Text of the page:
You could conceivably shape an existing bone into a horn shape though.

  4. Some studies on low gravity pregnancies, suggest the children might develop abnormally and find dealing with higher levels of gravity borderline impossible, while others suggest the embryo might fail to develop at all.

    So I'd say your fist idea is pretty plausible, may need to be larger though to avoid nausea.


    As to the second, you are talking about a Utopia. Be nice, but we have a long ways yet to go as a society. On the whole things are gradually improving though.

  5. 12 hours ago, Externet said:

    From a years old thread, seems these Tuareg people know how to deal with it better than anyone... I still do not get how they do it.  Body temperature is less than ambient :wacko: Since milennia before hi-tech fabrics...

    Tuareg Libya Africa local man camels nomadic people nomad nomads ...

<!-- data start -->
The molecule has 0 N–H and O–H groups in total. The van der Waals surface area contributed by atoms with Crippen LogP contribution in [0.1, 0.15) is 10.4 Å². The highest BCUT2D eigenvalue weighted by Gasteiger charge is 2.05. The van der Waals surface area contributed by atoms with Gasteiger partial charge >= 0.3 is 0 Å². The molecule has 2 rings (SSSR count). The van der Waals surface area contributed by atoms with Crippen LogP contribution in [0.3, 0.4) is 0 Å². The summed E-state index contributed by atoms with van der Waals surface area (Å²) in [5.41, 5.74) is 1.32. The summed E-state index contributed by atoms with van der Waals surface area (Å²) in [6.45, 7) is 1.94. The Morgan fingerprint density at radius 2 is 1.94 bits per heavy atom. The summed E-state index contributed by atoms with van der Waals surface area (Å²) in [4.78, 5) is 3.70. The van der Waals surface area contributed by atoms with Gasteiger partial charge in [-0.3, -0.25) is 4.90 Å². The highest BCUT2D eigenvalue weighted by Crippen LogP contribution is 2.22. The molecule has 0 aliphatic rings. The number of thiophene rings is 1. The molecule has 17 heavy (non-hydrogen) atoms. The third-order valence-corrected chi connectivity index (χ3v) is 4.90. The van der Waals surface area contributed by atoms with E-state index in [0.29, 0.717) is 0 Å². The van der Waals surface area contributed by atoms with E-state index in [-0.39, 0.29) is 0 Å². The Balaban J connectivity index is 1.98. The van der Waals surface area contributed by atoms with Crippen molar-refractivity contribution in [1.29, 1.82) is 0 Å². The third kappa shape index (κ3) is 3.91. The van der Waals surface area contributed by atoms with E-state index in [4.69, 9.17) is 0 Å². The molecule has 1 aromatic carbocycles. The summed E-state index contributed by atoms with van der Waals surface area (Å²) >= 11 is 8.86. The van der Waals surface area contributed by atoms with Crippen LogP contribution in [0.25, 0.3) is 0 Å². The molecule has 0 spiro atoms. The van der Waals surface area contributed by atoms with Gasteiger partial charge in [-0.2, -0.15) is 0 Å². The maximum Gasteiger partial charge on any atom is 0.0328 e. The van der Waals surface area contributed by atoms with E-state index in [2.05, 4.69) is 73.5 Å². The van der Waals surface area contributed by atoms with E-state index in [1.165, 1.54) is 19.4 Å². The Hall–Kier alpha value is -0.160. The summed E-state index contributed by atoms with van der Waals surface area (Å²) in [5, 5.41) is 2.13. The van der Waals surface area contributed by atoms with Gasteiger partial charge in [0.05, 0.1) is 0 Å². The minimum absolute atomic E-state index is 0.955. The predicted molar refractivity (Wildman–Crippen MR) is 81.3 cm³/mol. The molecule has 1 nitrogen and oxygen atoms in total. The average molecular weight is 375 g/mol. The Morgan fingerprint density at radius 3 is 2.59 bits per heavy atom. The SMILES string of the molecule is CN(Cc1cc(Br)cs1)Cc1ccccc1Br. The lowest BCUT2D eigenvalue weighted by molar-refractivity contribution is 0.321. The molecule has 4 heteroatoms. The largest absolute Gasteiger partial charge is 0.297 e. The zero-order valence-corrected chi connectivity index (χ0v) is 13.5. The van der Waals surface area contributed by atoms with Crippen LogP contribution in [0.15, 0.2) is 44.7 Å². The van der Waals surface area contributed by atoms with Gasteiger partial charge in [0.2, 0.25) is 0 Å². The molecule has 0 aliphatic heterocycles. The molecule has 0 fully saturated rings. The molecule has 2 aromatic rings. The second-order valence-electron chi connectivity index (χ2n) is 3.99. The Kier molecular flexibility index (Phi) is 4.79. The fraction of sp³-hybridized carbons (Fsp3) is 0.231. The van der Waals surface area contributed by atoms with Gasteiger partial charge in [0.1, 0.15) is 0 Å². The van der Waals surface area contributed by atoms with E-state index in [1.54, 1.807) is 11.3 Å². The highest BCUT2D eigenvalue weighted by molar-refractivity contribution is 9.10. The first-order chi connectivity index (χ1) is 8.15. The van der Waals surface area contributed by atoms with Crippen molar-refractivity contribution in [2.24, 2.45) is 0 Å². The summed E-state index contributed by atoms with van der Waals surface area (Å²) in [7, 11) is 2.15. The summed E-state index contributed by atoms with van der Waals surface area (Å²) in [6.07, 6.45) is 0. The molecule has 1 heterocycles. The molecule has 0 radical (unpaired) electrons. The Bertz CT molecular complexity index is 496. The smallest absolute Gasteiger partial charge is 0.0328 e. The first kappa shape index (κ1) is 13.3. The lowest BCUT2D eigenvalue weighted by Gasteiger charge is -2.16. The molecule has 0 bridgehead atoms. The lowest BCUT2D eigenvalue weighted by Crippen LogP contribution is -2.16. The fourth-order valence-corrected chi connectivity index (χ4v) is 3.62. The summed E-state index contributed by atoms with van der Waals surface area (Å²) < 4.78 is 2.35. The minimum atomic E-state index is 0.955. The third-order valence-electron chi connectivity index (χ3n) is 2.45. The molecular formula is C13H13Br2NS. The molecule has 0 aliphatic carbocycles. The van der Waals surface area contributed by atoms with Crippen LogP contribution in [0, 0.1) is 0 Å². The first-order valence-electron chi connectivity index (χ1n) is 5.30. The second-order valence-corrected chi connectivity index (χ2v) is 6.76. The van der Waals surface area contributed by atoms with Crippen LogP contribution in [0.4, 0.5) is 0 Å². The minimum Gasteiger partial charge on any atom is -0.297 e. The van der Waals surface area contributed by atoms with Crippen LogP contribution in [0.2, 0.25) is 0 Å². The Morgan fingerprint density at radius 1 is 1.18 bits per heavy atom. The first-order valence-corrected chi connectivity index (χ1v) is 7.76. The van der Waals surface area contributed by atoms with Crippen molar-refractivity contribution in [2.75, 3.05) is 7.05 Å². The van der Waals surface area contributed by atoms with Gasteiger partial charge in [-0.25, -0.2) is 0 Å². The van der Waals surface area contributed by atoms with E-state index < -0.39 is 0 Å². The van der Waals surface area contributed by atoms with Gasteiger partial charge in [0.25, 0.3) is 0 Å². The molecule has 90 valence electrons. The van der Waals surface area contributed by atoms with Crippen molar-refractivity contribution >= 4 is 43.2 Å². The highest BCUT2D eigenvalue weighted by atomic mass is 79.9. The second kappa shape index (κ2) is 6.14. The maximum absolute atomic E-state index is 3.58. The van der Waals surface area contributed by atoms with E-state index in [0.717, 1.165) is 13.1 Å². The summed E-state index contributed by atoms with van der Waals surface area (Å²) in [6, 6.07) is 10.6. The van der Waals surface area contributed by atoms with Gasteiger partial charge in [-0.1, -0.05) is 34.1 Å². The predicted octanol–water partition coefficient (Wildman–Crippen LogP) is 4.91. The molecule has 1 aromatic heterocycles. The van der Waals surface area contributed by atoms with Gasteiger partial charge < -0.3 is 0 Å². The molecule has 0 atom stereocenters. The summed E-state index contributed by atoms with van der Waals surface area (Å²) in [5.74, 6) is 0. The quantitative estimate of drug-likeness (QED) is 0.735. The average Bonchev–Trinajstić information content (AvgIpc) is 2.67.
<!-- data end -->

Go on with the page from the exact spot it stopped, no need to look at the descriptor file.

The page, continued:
And not always in white :

    The Tuareg Salt Caravans of Niger Africa

    -Images borrowed from the web-  If against rules, please delete.


    Found an interesting article on this:


    The results were clear. As the report puts it: "The amount of heat gained by a Bedouin exposed to the hot desert is the same whether he wears a black or a white robe. The additional heat absorbed by the black robe was lost before it reached the skin."

    Bedouins' robes, the scientists noted, are worn loose. Inside, the cooling happens by convection – either through a bellows action, as the robes flow in the wind, or by a chimney sort of effect, as air rises between robe and skin. Thus it was conclusively demonstrated that, at least for Bedouin robes, black is as cool as any other colour.



    Granted be curious to find out how much an impact higher levels of humidity would have.

  6. Agreed that most mega-projects while not feasible with purely human labor, are more than feasible with enough machines working for/with us. Think once we get automated transport and farming finished up, we'll be in good shape to consider more. These projects won't be free from opportunity cost, but that cost can be made smaller.


    We do have private spaceflight taking off. Bit biased, but think tourism is going to be an important first step along with these ever larger satellite constellations.


    If we can get to the point where space station relocation is the norm for in-system colonization, we'll be better equipped to start looking at expanding outside the solar system.